Today in British History

Cutaway

LE
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Auld-Yin

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I'm surpised the painting survived being trampled by all those horses. A very brave man indeed.
Woman!

Beaten by BL! Will I ever live it down :)
 

Cutaway

LE
Kit Reviewer
Grownup_Rafbrat said:
Cameraman must have had to move quickly.
Just a Frenchman going backwards.
The Tour de France has done it the same way ever since.
 
I'm surpised the painting survived being trampled by all those horses. A very brave man indeed.
A very brave lady and an actual lady, it was painted by Lady Elizabeth Butler.
 
I'm surpised the painting survived being trampled by all those horses. A very brave man indeed.
A very brave lady and an actual lady, it was painted by Lady Elizabeth Butler.
Wife of General Sir Francis Butler. She did a lot of military themed paintings- The one below is entitled Listed for the Connaught Rangers.



I thought she had also done the one about the Stirrup Charge but it was a bloke, named Stanley Berkley. The Stirrup Charge is a legend of Waterloo.

 
Wife of General Sir Francis Butler. She did a lot of military themed paintings- The one below is entitled Listed for the Connaught Rangers.



I thought she had also done the one about the Stirrup Charge but it was a bloke, named Stanley Berkley. The Stirrup Charge is a legend of Waterloo.

The Skyline in "Listed" seems familiar. Do you know is it an actual place @Gary Cooper ?

ETA Found some reading material. LINK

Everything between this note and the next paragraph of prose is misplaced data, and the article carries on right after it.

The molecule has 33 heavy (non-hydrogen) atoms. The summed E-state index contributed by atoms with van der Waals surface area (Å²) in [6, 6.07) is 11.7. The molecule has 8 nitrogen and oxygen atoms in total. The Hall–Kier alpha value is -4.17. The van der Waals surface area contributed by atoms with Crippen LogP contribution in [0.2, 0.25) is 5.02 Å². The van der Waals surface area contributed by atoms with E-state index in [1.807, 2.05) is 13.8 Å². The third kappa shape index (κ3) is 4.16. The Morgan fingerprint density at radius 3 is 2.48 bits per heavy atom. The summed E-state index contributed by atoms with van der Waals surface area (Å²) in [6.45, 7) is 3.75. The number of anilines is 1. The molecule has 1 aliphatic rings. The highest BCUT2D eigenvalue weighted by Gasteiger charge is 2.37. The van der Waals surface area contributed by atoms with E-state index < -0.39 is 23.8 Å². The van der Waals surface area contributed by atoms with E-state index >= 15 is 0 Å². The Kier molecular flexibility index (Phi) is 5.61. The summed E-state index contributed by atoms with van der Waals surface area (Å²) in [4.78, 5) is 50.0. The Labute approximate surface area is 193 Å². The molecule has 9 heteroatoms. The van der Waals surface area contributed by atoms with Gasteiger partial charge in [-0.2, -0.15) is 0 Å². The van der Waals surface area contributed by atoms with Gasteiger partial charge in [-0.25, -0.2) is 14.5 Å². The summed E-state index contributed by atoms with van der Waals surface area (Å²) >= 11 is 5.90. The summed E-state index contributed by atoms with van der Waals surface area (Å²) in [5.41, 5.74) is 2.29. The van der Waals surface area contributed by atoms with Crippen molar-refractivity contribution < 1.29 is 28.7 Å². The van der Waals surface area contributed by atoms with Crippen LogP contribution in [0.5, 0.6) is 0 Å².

ETA a "Kerry glen" apparently.
 
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The Skyline in "Listed" seems familiar. Do you know is it an actual place @Gary Cooper ?

ETA Found some reading material. LINK

ETA a "Kerry glen" apparently.
Thanks for the link.

Lady Butler must have used the Kerry scenery she sketched on her honeymoon presumably, although the Devil's Own would have recruited in Mayo rather than Kerry.

The writer's military history is also somewhat dodgy as neither the Munsters nor the Dublins existed when the painting was done. Well, not as the Dublins or Munsters anyway but as various Indian European Fusilier Regiments.


 
Anniversary of the Battle of Dettingen today. Last time a British monarch took to the battlefield.
ETA: used to be a regimental holiday for QOH, so I am having a beer.
Yes, you are all shocked at this news, but it’s NAAFI Bar and I was given some beer earlier.
Do regiments still have a shindig on their respective holidays/battle honour days, or are these things all by the by?
 
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Goatman

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British forces including a Royal Naval Brigade and the Army were part of the Eight nation Alliance: Britain, the United States, Russia, British India, Germany, France, Austria-Hungary, Italy, and Japan during the Boxer Rebellion (anti-foreigner, anti-West uprising in China). On this day the Empress Dowager Cixi of the Manchu Yehenara clan and her family and court fled, while foreign troops moved through Peking to put down the Boxer (Chinese secret patriot society) rebellion targeting the Manchu dynasty in China and the influence of European powers within China. The British maintained the toughest and most vocal stance against the Boxers telling the totally inept Qing to take some action against the rebels or else they would.

The Qing dynasty (since 1644) was weakened by this Boxer Rebellion. After an uprising in 1911, the dynasty ended and China became a republic in 1912.
From David Beatty's mini-bio HERE :

Boxer Rebellion[edit]
Beatty was appointed executive officer of the small battleship HMS Barfleur, flagship of the China Station, on 20 April 1899.[22] The first year of his tour of duty was uneventful, but unrest against foreigners was growing in China. The Boxer movement was a secret Chinese peasant society committed to resisting oppression both from foreigners and from the Chinese government. The Empress Dowager Tzu-hsi partly encouraged the Boxer's opposition to foreigners in an attempt to turn their attention away from herself. The name was derived from ritual exercises supposed to make their users immune to bullets, which resembled boxing.[26]